It's reactive security. No, an OS cannot be made perfect -- "security by perfection" is impossible in anything much more complex than "hello whirled" ^ 2. So, sandbox everything at boot-up. Implement real permission control. Etc. Right now I invoke a Linux container and then run Firefox in that. Limited access to kernel, limited access to filesystem. Not perfect. But the point is to make the process a harder nut to crack, not an uncrackable steel sphere.

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Run before walking competently

The issue is much more that MS seem to think that "constantly upgrading" is good. Sometimes they do this so quickly, the wheel has rotated and the basics were swept under the carpet.

I see Windows like an onion, with DOS at or near the centre of it... With layer on layer of complexity and bloat added to it. The difficulty with this, it that you kind of get stuck with the core, and I feel the developers only appear to concentrate on the newest outer layer.

I have wondered for a long time now if there needs to be a philosophical and architectural shift in the whole approach to windows.

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Re: Run before walking competently

In fact, that vision of Windows was spot-on -- until the demise of 16-bit Windows. (Methinks Windows Millennium was the nail in THAT coffin.)

Subsequent versions of Win Blows can trace their ancestry back to Windows NT (aka, "Nice Try"), which is a fairly decent OS at its core.

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Re: Run before walking competently

@Yeshe

"Subsequent versions of Win Blows can trace their ancestry back to Windows NT"

Be that as it may, there are still bits of code floating around from the pre-95 days. Maybe not a huge amount in percentage terms but 1% is still half a million lines of code in Windows.

And some of that code has fingers in important pies.

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Windows

So, where are the patches?

I think there are a few Win95's still kicking about in some grandma's house, some Win98+se's about, and I know there is a dedicated user base for Win2000. I met both of them at a windows support group!

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Re: So, where are the patches?

Was this group called WinAdmins Anonymous?

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Paris Hilton

Re: So, where are the patches?

on Win95, not needed. Run Win98Lite script which rips out exploder, Outlook lite and other odds and ends so Win95 could stay up for days with a whole 50 MB of disk space freed up. . Install earlier LavaSoft firewall and use old Netscape or firefox for simple web browsing. Or one could flash up and old PC with the QNX demo web browser 1.44 Mb floppy. How many holes in QNX so far ? Suggesting Win95, even in jest to avoid ancient bugs. Perhaps I need help. So far have not re-installed a Linux 2.2 kernel at least.

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Anonymous Coward

No harm done then ;)

All [Adobe,Apple,Oracle,Windows etc] together now, PATCH SHIT!

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Software Engineering is Dead

The title "Software Engineer" means nothing, having become the modern replacement for "coder" or "programmer/analyst". In fact, the discipline of Software Engineering was all but founded by the US DoD, when they realized that they were being eaten alive by the life-cycle cost of maintaining their systems.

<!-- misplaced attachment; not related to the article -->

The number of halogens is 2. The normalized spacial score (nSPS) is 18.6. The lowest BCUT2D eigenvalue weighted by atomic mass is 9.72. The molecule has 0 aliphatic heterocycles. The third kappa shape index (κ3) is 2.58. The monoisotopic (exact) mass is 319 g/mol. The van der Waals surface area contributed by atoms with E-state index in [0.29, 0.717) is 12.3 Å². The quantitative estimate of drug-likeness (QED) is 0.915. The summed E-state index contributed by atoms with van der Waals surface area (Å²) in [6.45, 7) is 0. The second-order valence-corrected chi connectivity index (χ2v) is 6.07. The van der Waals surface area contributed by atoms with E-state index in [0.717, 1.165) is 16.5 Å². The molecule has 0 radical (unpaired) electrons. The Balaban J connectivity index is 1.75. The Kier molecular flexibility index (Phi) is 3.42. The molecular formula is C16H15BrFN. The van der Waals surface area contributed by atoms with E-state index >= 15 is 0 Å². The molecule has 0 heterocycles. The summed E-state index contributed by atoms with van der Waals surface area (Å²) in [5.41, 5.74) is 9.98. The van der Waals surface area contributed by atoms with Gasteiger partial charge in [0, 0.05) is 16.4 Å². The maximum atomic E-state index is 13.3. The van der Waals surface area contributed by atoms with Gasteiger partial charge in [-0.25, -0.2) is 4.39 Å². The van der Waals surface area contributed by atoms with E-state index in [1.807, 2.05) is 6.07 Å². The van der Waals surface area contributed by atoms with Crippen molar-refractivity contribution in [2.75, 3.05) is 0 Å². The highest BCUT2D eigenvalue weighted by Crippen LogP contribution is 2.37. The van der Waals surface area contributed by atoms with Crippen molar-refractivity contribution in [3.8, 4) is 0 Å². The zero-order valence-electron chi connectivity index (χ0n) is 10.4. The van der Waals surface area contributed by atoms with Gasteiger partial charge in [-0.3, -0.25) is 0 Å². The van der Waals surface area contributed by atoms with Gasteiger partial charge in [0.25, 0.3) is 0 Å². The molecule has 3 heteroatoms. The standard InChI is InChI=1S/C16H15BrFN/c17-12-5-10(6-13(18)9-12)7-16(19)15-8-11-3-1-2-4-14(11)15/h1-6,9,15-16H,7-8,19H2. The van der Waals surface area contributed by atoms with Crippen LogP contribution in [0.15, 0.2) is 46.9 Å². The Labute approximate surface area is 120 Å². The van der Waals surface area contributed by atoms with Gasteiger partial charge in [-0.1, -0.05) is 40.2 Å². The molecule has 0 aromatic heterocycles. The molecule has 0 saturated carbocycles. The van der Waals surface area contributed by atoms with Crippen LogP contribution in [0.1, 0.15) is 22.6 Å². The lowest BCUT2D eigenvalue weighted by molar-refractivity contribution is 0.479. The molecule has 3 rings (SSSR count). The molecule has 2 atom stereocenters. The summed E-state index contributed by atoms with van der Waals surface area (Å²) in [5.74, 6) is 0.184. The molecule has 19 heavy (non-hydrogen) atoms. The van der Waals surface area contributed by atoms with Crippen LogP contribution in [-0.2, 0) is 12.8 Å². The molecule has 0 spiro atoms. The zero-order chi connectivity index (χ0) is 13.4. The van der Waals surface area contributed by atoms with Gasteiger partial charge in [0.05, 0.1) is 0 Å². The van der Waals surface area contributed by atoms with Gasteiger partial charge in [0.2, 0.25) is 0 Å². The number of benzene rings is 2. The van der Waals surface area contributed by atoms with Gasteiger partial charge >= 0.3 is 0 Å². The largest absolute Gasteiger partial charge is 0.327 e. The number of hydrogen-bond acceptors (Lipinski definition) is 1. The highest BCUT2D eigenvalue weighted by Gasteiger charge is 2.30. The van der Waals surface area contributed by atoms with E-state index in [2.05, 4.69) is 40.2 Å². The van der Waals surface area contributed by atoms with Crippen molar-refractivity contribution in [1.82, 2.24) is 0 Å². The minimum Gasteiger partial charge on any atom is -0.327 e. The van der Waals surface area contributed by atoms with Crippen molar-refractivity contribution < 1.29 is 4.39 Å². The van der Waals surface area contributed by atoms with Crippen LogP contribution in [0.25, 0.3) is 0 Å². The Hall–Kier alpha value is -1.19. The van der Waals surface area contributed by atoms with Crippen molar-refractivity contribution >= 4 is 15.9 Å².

Unfortunately, an unintended side effect of the microcomputer revolution was to set the bar so low for what is considered acceptable performance of software systems, that El Reg has a seemingly endless stream of such anecdotes to entertain/scare us with.

In any other industry, this kind of thing would be met with a flurry of product liability lawsuits. But producers of crappy software (ie, all of it) get a free pass... This will change SOMEDAY, perhaps.

But no time soon.

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Two kinds of XP...

I'm still stuck with XP on a box that dates from 2007 and which cannot be used with Win 7 or later (per Microsoft - the hardware doesn't support those OSs) - it's a long story, but I have absolutely no funds for either updated hardware or a more recent MS OS, and I have software I wrote that works well enough under XP but might not under anything else.

I am experimenting with running evaluation copies of Win 7, 8.1, and even 10 Preview under VMware's free Player on the box that supposedly cannot run any of those operating systems, and so far my tests show that only Win 7 seems to handle my apps without issues. Just my luck that Win 7 is now on the scrapheap too; maybe I can pick up a secondhand CD from a flea-market for a song, and run it under VMware until I can obtain the cash needed to move forward (maybe next year).

But I am mindful that there are at least two XPs out there: the version I have, totally unsupported by Microsoft (even their own VM app works only with Win 7 or later), and the version(s) that a bunch of well-heeled organizations have paid Microsoft to continue to update.

All I can hope is that someone breaks ranks and leaks their XP patches to the rest of us second class XPers (who are still pretty sizable in number despite a false claim that many of us had quit using the OS).

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The MS released fix (KB3006226) had broken some existing VB6 apps

The MS released fix (KB3006226) had broken some existing VB6 apps (and I think VBA macro also).

Try this snippet onto PC that has recieved the MS pach:

Sub Main()

Dim dummyArray As Variant

FillArray dummyArray

End Sub

Public Sub FillArray(ByRef refArray As Variant)

ReDim refArray(0)

' no errors

ReDim Preserve refArray(1 To 5)

' Subscript out of range

refArray(1) = "Subscript out of range"

End Sub